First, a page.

Journalists have liked pointing out the irony of Hillenbrand’s work: A woman for whom walking around the block constitutes a marathon writes about the finest specimens of physical endurance.
It’s not irony, she says. It’s escape. “I’m looking for a way out of here. I can’t have it physically, so I’m going to have it intellectually. It was a beautiful thing to ride Seabiscuit in my imagination. And it’s just fantastic to be there alongside Louie as he’s breaking the NCAA mile record. People at these vigorous moments in their lives – it’s my way of living vicariously.”
Asked to describe, in detail, what exactly the rather blithely name hat exactly the rather blithely named chronic fatigue syndrome feels like, Hillenbrand says, “I got sick when I was 19, and I’d been a really healthy 19-year-old, so I don’t have a lot to compare it to. Does it feel like the pain after you give birth? I don’t know.” There is nauseating vertigo. On bad days, “if the house was burning down, I could not sit up. It’s really a state of acute suffering when you get like that. It’s kind of like pain, but . . . ” she pauses. “I don’t know how to describe it.”
A tremendous love story (Note: A nytimes.com article published in December 2014 indicates Laura and her husband are separated).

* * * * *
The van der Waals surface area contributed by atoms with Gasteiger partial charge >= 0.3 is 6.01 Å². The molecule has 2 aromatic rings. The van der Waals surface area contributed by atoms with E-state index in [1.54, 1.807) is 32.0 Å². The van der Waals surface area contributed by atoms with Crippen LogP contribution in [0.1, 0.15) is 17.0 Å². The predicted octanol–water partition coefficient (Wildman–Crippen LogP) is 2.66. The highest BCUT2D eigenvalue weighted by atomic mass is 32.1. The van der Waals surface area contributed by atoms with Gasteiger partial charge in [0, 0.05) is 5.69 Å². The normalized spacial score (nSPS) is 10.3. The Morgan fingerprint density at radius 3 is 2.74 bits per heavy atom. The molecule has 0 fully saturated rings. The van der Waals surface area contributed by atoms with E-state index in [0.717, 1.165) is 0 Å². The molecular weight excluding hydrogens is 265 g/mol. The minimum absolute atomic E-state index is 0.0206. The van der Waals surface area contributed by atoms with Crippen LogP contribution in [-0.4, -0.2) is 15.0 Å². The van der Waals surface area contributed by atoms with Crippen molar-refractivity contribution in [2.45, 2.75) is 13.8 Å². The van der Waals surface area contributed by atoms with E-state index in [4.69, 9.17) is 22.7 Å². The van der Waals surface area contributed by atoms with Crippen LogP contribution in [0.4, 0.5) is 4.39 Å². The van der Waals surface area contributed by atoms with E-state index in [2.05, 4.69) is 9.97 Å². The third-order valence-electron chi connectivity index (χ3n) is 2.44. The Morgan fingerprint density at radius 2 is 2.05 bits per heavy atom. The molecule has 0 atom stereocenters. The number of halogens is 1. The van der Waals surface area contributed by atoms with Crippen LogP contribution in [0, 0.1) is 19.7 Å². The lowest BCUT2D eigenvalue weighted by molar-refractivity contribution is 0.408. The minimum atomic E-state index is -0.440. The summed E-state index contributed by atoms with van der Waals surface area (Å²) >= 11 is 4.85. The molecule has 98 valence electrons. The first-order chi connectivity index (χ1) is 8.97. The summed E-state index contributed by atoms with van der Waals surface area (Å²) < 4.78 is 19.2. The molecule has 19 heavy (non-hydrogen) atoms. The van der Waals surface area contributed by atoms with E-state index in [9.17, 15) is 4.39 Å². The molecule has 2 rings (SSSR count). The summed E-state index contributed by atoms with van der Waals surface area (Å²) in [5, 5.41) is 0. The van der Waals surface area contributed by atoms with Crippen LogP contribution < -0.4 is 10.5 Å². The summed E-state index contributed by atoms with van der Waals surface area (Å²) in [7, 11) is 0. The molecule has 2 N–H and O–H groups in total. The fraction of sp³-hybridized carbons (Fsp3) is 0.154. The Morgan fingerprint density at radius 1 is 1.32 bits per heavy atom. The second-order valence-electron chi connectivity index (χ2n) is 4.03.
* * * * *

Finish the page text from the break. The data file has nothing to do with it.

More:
They’d met in college at a campus deli, her a sophomore, him a senior. They’d been dating for just five months when Hillenbrand got sick, which happened suddenly and nonsensically, like a book that has had all of its middle pages torn away. First, they and a friend were driving back to Kenyon College after spring break. Then, Hillenbrand could barely move. Food poisoning, doctors said, but it wasn’t.
Eventually Hillenbrand was forced to leave Kenyon College. She relocated to Chicago where her boyfriend had been accepted to graduate school, but while visiting her mother in Maryland she collapsed and knew she’d never be strong enough for the flight back to Illinois. Washington became her default home. She and Flanagan remained apart until he could find a job in the area, at which point Washington became his default home, too.
At this point, I didn’t feel I knew enough about Laura. Before long, I came across a 2014 article in the New York Times titled, “The Unbreakable Laura Hillenbrand”. http://www.nytimes.com/2014/12/21/magazine/the-unbreakable-laura-hillenbrand.html?_r=0.
I’d like to say this article changed my life, because it taught me anything is possible. While I know that in my mind, getting my body to go along with it can be hard! But, I know now this is a limitation I have. It’s not necessarily something I have to have.
The article is too long and too important for me to summarize here. But I will share with you the most meaningful part of it, in my mind at least. I may not believe I can do anything yet, but after reading this, I certainly know opportunity can be found in the most unlikely places.
Expert from “The Unbreakable Laura Hillenbrand””